18. In the context of deciding the present case, we observe that Section 171 of the CGST Act 2017 itself defines the term “profiteered” which means the amount determined on account of not passing on the benefit of reduction in the rate of tax on supply of goods and services or both or the benefit of Input Tax Credit to the recipient by way of commensurate reduction in the prices of the goods or services or both. We find it also pertinent that Section 171 of the CGST Act 2017 provides that the “profiteered amount” is to be computed in respect of each supply made by a registered person and that the scope of profiteering is confined to the question of whether the benefit accruing on account of reduction in the tax rate or the benefit of ITC as the case may be, has been passed on to the recipient/consumer or not. In the context of the same, some of the submissions made by the Respondent, i.e. those relating to the increase in his costs on account of royalty, advertising charges, and the rise in the cost of his raw materials, do not have any ramification on the computation of the amount of profiteering. Further, it is pertinent to mention that Section 171 of the Act, ibid, mandates that profiteering has to be calculated on each supply/transaction and therefore it has to be calculated on each actual invoice/actual supply in the relevant period, comparing the prices mentioned therein with the prevailing base prices before the reduction in the tax rate in the availability of ITC. It is also pertinent that for the computation of profiteering, the actual transaction value of a product in the pre and post-tax rate reduction periods was compared. Hence, the pricing and the amount of profit/loss at the end of the supplier becomes irrelevant for the computation of profiteering. We also find it pertinent to mention that this Authority has no legislative mandate to fix the prices or the profit margins in respect of any supply (which are the rights of the supplier) and he is obligated by Section 171 of the CGST Act, 2017 to ensure that the benefit of the reduction in the rate of tax and/ or benefit of ITC (which is a sacrifice of revenue from the kitty of Central and State Governments in a welfare state) was passed on to the recipients, and, if tracked down the entire value chain, to the end consumers. The welfare of the consumers who are voiceless, unorganized and scattered is the soul of this provision. This Authority has been working in the interest of consumers as the trade is bound to pass on the benefit of tax reduction and ITC which became available to it due to revenue sacrificed by the Government. This Authority does not, in any manner, interfere in the business decisions of the Respondent and hence the functioning of this Authority and the anti-profiteering machinery is within the confines of the four walls of the provisions of Section 171 of the CGST Act 2017 and in no way violates the tenets of Article 19 (1) (g) of the Constitution. Keeping the above observations in mind, we proceed to address the specific issues raised by the Applicants and the Respondent in the present case.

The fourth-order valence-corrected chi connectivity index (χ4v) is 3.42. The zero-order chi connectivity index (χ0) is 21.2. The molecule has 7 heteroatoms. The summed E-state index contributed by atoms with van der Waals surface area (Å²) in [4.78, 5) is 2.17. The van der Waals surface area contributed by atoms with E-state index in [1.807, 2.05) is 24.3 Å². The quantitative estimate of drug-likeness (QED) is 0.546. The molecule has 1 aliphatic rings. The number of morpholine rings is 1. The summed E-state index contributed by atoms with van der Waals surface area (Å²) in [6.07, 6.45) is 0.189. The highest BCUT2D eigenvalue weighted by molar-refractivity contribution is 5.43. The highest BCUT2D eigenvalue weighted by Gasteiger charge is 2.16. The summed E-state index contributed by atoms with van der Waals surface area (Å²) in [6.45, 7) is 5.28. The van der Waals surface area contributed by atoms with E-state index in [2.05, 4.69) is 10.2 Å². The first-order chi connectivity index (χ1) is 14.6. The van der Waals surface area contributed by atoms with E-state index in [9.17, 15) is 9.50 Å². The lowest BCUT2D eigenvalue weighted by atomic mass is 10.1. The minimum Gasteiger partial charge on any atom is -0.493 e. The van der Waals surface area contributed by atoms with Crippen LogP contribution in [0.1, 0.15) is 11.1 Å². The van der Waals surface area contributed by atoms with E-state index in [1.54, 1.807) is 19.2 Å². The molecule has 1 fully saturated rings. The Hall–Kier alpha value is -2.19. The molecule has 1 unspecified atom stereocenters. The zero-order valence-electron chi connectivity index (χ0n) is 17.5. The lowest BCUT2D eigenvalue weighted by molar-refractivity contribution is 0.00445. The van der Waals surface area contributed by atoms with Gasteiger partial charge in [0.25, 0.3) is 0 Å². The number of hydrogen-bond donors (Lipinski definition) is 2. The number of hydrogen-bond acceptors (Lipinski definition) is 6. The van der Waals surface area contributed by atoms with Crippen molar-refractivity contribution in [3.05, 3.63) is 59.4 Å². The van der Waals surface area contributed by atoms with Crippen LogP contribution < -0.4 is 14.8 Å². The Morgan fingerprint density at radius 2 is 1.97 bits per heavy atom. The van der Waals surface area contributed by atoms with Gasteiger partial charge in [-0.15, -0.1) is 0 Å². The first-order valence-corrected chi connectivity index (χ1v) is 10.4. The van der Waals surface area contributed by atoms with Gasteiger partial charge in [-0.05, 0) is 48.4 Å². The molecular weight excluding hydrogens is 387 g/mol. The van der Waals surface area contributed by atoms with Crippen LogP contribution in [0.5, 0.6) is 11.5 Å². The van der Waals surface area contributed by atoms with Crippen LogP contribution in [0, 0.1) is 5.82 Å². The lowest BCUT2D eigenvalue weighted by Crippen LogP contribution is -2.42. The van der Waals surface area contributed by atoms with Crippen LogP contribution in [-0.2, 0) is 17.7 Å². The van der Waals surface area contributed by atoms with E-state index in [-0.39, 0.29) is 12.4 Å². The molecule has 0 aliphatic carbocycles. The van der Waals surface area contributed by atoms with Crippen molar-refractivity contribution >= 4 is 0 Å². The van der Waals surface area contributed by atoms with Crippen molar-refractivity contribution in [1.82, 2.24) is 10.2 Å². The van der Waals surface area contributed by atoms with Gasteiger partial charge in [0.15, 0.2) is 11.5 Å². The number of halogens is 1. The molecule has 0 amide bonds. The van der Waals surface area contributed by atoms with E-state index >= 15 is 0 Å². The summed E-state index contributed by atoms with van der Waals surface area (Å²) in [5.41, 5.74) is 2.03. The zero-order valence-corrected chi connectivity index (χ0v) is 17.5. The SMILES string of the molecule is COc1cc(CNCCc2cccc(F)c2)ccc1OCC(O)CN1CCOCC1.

19. The Respondent has contended that the base price in respect of Sub of the Day (SOTD) was Rs. 110/- which was incorrectly mapped to Rs. 1051- by the DGAP while working out the base rate for the period from July 2017 to October 2017. However, the record of the case reveals that the Respondent, at no point in time, has furnished any invoice/ supply document that showed SOTD as an item supplied/ sold by him. Since no invoice mentioned SOTD as an item supplied, there was no ground for accepting Respondent’s contention regarding SOTD. Further, we find that for computing the extent of profiteering, the DGAP has taken, as the basis, the product-wise average price for the items supplied in the pre rate reduction period from the Respondent’s invoices which the Respondent had himself submitted and not from any secondary data/ source. We also take note of the fact that the DGAP has compared the average pre rate reduction base prices with the actual post rate reduction prices of all the products supplied by the Respondent, including SOTD, due to the reasons that it was not possible to compare the average base prices pre and post rate reduction as the post rate reduction benefit has to be legally passed to each buyer on the actual transaction value received by the Respondent from each of such buyer. Further, it was also not possible to compare the actual to actual base prices pre and post rate reduction (of SOTD or any other product) as the same buyer may not have purchased the very same product during both the above periods and some of the buyers may have purchased some products during the post-rate reduction period and not during the pre rate reduction period or vice versa. Also, the Respondent has himself stated that he had charged different base prices to his customers for the same product on different days of any particular week/ month during the pre rate reduction period and therefore, the only alternative available was to compute the average base prices for the above period so that comparison could be made with the post rate reduction actual base prices. Therefore we do not find any merit in the claim of the Respondent.